Playing Hooky and Movie Babble

I think I’m going to play hooky from my life today.  I have the day off, but I also have work around the house (primarily cutting the grass and trimming the hedges) that needs to get done and some writing that needs to be tended to.  However, I just…I can describe it.  It isn’t that I don’t want to, but it’s that I don’t want to.  It is more like, today I don’t want the responsibility of anything.

I’m tired of being the one in charge, the one responsible for making sure things get done.  Today I just want to fire up Netflix, Amazon, or DirecTV Movies and find a bunch of independent movies to watch.  You know the kind of with a lot of talking, slow moving cameras, and almost no action movie action.  These are the movies that I cut my teeth on as a movie lover.

Sex, Lies, and Videotape changed my life.  It was the first movie like that I had seen.  I, like most people, grew up with the Star Wars franchise and all the action movies of the 1980s.  Then I saw this little movie with nothing more than a bunch of white people talking and I was riveted.  That set the template for me for what I thought movies and fiction should really be, at least the ones I wanted to make.

Normal people going through their everyday lives have some small change that completely disrupts the world they constructed for themselves.  More concisely, how any little change can cause the collapse of the lies and half-truths you have used to build this thing you call a life.  That, to me is what I like in movies and fiction.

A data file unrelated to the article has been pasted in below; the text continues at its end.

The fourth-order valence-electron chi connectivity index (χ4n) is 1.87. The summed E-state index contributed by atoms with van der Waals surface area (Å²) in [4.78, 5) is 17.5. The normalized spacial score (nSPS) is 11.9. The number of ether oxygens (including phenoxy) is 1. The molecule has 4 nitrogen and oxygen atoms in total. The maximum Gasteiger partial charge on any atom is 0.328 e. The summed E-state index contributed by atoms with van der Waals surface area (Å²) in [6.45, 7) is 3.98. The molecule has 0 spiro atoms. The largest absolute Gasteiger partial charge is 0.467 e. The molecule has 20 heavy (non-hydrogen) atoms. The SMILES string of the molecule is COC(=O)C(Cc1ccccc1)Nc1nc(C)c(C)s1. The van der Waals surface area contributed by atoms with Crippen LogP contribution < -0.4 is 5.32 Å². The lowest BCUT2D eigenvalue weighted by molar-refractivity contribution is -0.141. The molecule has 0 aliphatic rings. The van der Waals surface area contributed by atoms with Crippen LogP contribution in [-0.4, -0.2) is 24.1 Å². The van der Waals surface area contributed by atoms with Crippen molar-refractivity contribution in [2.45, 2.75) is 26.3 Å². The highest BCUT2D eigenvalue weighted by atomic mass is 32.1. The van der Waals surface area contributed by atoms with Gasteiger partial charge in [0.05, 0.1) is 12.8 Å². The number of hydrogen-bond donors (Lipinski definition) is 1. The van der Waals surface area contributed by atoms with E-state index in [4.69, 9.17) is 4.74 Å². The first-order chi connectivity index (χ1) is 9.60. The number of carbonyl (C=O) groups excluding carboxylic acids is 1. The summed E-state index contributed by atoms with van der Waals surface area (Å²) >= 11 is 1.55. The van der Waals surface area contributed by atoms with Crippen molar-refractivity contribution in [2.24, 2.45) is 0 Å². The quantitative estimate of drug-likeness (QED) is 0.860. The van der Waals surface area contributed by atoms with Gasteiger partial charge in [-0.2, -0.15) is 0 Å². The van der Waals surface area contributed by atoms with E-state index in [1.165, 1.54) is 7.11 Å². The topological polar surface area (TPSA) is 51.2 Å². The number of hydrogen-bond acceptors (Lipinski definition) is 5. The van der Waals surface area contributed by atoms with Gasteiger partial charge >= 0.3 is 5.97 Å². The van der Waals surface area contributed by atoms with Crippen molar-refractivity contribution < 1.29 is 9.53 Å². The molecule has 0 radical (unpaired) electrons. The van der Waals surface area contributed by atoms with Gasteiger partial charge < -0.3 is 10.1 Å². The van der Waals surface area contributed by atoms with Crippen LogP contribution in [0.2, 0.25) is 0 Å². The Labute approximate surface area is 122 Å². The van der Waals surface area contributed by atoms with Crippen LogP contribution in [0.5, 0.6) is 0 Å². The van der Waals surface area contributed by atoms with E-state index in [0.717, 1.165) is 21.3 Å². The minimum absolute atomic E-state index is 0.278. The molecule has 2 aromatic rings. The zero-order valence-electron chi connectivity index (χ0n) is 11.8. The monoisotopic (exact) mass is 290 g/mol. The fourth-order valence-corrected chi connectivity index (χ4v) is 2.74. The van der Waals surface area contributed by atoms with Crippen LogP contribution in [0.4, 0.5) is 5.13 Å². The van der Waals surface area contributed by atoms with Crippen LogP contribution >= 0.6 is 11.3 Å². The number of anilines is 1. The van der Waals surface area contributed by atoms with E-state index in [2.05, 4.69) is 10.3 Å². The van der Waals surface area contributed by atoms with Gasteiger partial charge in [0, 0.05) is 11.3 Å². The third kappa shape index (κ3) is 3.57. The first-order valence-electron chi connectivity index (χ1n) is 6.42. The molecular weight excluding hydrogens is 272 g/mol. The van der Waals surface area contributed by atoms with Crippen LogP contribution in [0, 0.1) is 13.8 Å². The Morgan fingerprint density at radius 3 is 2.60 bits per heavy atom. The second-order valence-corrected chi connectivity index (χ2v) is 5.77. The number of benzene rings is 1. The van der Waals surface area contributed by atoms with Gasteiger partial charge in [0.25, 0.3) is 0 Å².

American independent movies are filled with their own stereotypes and archetypes that they have almost become a parody of themselves.  The three most common tropes are The Manic Pixie Dreamgirl, the sexual awakening of a teenager and the prodigal son/daughter.  You can go right now to Netflix click on the independent movie section and be astounded with how many movie descriptions include a variation on one if not all of these themes combined.  Some of them seem horrible just from the description, but that’s fine.  If you watch a hundred movies, 20 will be horrid messes that you never want to see again, 20 will be awesome and you will want to watch them a few more times, and the other 60 will be mediocre ranging from guilty pleasure if you are bored and once was enough.  That’s fine.

That’s life in general.  Most of the time life is pretty much day-to-day sameness.  The details shift here and there, but not much of interest happens.  Then the times when interesting stuff does happen, sometimes it’s great and sometimes it sucks.  The same with art.  Most of the television shows and movies you watch, the music you listen to, the paintings are sculptures you see are solid and professional.  They aren’t anything to really cause you to pause in any way.  Then there are the times when you see something truly astonishing.  Terrific in either the best or worst possible way.

That is why the transcendentally beautiful is so important.  Eighty percent of your time in this life is filled with experiences that are mediocre on the best of days.  Finding those few fleeting moments of something that changes your life can help change you.  That is why it is important to keep experiencing new things.  It is the moments of amazing that you can only discover through new experiences that make life worthwhile.


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